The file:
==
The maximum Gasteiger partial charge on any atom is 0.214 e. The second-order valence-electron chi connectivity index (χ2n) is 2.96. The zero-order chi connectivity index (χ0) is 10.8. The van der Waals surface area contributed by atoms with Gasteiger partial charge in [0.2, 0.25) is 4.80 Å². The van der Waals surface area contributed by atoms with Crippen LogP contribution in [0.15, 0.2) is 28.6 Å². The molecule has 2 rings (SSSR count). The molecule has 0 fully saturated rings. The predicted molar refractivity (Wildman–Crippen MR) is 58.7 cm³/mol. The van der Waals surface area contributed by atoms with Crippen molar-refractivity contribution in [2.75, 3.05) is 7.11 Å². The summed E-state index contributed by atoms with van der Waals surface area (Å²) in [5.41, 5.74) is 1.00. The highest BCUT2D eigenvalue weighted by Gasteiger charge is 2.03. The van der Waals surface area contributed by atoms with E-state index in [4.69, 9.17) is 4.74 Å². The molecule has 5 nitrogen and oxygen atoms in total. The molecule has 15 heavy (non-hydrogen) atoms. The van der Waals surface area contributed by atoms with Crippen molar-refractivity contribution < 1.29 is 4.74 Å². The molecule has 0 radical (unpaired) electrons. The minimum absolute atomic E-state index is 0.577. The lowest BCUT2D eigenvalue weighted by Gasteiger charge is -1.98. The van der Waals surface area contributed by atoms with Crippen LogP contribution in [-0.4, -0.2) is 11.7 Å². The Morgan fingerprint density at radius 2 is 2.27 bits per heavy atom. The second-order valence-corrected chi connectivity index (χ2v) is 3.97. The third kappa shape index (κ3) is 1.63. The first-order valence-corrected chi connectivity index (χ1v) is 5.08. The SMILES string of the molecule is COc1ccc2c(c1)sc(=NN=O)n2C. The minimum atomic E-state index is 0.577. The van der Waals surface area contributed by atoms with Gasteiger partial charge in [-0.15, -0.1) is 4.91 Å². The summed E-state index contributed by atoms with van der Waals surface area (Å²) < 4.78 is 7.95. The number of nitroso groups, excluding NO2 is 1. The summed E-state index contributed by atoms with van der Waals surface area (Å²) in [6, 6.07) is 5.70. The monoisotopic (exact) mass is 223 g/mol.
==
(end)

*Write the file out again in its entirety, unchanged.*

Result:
The maximum Gasteiger partial charge on any atom is 0.214 e. The second-order valence-electron chi connectivity index (χ2n) is 2.96. The zero-order chi connectivity index (χ0) is 10.8. The van der Waals surface area contributed by atoms with Gasteiger partial charge in [0.2, 0.25) is 4.80 Å². The van der Waals surface area contributed by atoms with Crippen LogP contribution in [0.15, 0.2) is 28.6 Å². The molecule has 2 rings (SSSR count). The molecule has 0 fully saturated rings. The predicted molar refractivity (Wildman–Crippen MR) is 58.7 cm³/mol. The van der Waals surface area contributed by atoms with Crippen molar-refractivity contribution in [2.75, 3.05) is 7.11 Å². The summed E-state index contributed by atoms with van der Waals surface area (Å²) in [5.41, 5.74) is 1.00. The highest BCUT2D eigenvalue weighted by Gasteiger charge is 2.03. The van der Waals surface area contributed by atoms with E-state index in [4.69, 9.17) is 4.74 Å². The molecule has 5 nitrogen and oxygen atoms in total. The molecule has 15 heavy (non-hydrogen) atoms. The van der Waals surface area contributed by atoms with Crippen molar-refractivity contribution < 1.29 is 4.74 Å². The molecule has 0 radical (unpaired) electrons. The minimum absolute atomic E-state index is 0.577. The lowest BCUT2D eigenvalue weighted by Gasteiger charge is -1.98. The van der Waals surface area contributed by atoms with Crippen LogP contribution in [-0.4, -0.2) is 11.7 Å². The Morgan fingerprint density at radius 2 is 2.27 bits per heavy atom. The second-order valence-corrected chi connectivity index (χ2v) is 3.97. The third kappa shape index (κ3) is 1.63. The first-order valence-corrected chi connectivity index (χ1v) is 5.08. The SMILES string of the molecule is COc1ccc2c(c1)sc(=NN=O)n2C. The minimum atomic E-state index is 0.577. The van der Waals surface area contributed by atoms with Gasteiger partial charge in [-0.15, -0.1) is 4.91 Å². The summed E-state index contributed by atoms with van der Waals surface area (Å²) < 4.78 is 7.95. The number of nitroso groups, excluding NO2 is 1. The summed E-state index contributed by atoms with van der Waals surface area (Å²) in [6, 6.07) is 5.70. The monoisotopic (exact) mass is 223 g/mol.